The National Institute of Oceanography (NIO) in Goa has developed a real-time reporting and internet-accessible coastal sea-level monitoring system and it has been operational at Verem jetty in the Mandovi estuary in Goa since September 24, 2005. The gauge uses a cellular modem to put on the internet real-time sea-level data, which can be accessed by authorized personnel. By using a cellular phone network, coastal sea-level changes are continuously updated on a web-server. The sea level gauge website can be made available to television channels to broadcast real-time visualization of the coastal sea level, particularly during oceanogenic hazards such as storm surges or a Tsunami. A network of such gauges along the coast and the islands that lie on either side of the mainland would provide data to disaster management agencies to disseminate warning to coastal communities and tourism centres.
The gauge incorporates a bottom pressure transducer as the sensing element. The sea unit of the gauge, which houses the pressure transducer, is mounted within a cylindrical protective housing, which in turn is rigidly held within a mechanical structure. This structure is secured to a jetty. The gauge is powered by a battery, which is charged by solar panels. Battery, electronics, solar panels, and cellular modems are mounted on the top portion of this structure. The pressure sensor and logger are continuously powered on, and their electrical current consumption is 30 mA and 15 mA respectively. The cellular modem consumes 15 mA and 250 mA during standby and data transmission modes respectively. The pressure sensor located below the low tide level measures the hydrostatic pressure of the overlying water layer. An indigenously designed and developed microprocessors based data logger interrogates the pressure transducers and acquires the pressure data at the rate of two samples a second. The acquired pressure data is averaged over an interval of five minutes to remove high-frequency wind-waves that are superimposed on the lower frequency tidal cycle. The average data is recorded in a multimedia card. The measured water pressure is converted to water level using sea water density and acceleration owing to the earth’s gravity. The water level so estimated is then referenced to Chart Datum (CD), which is the internationally accepted reference level below which the sea level will not fall. The data received at the internet server is presented in graphical format together with the predicted sea level and the residual. The residual sea level (that is, the measured minus the predicted sea level) provides a clear indication of sea-level oscillation and a quantitative estimate of the anomalous behavior, the driving force for which could be atmospheric forcing (storm) or geophysical (tsunami).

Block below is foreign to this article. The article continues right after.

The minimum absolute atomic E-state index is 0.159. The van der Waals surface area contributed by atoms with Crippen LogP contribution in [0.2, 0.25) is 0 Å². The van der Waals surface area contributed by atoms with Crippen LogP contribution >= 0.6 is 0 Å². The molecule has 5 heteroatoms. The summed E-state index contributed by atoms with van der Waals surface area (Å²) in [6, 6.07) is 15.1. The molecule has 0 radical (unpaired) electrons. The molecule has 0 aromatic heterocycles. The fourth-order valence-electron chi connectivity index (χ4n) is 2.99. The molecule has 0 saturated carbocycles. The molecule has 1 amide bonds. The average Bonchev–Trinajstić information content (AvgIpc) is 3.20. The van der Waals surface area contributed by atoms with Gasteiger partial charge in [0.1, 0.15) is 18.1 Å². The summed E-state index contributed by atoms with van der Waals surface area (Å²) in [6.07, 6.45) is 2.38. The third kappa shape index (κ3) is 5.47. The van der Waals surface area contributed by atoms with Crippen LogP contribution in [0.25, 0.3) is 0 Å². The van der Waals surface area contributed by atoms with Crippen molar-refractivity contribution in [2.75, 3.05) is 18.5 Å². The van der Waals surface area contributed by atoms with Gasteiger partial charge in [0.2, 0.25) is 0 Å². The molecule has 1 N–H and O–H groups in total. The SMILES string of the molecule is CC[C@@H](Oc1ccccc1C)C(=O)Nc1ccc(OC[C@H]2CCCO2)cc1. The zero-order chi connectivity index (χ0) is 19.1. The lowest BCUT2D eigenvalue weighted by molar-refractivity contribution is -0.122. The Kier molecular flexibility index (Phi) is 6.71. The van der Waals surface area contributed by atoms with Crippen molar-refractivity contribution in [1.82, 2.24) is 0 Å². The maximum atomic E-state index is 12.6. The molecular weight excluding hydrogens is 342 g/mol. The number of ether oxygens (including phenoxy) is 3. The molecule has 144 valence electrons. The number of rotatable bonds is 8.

A network of sea-level gauges along the Indian coastline and islands would also provide useful information to mariners for safe navigation in shallow coastal waters and contribute to various engineering projects associated with coastal zone management, besides dredging operations, port operation and management of inland water resources (reservoirs, dams). The system can also be used effectively for sharing of water resources between States and neighboring countries, and for monitoring and implementation of river water treaties with greater transparency. Among the various communications technologies used for real- time transmission of sea-level data are the wired telephone connections, VHF/UHF transceivers, satellite transmitted terminals and cellular connectivity. Wired telephones connections are severely susceptible to lose the connectivity during natural disasters such as storm surges, primarily because of telephone line breakage. Communication via VHF/UHF transceivers is limited by line-of-sight distance between transceivers and normally offer only point to point data transfer. Satellite communication via Platform Transmit Terminals (PTTs) has wide coverage and, therefore, allows data reception from offshore platforms. However, data transfer speeds are limited. Further, many satellite (for example, GOES, INSAT) permit data transfer only at predefined time slots, thereby inhibiting continuous data access. Technologies of data reporting via satellite have undergone a sea change recently in terms of frequency of reportage, data size, recurring costs and so forth. Broadband technology has been identified as one that can be used optimally for real time reporting of data because of its inherent advantages such as a continuous two-way connection that allows high speed data transfer and near real time data reporting. While satellite communication is expensive, wireless communication infrastructure and the ubiquity of cellular phones have made cellular communication affordable. Low initial and recurring costs are an important advantage of cellular communication. A simple and cost-effective methodology for real time reporting of data is the cellular- based GPRS technology, which has been recently implemented at the NIO for real-time reporting of coastal sea level data.
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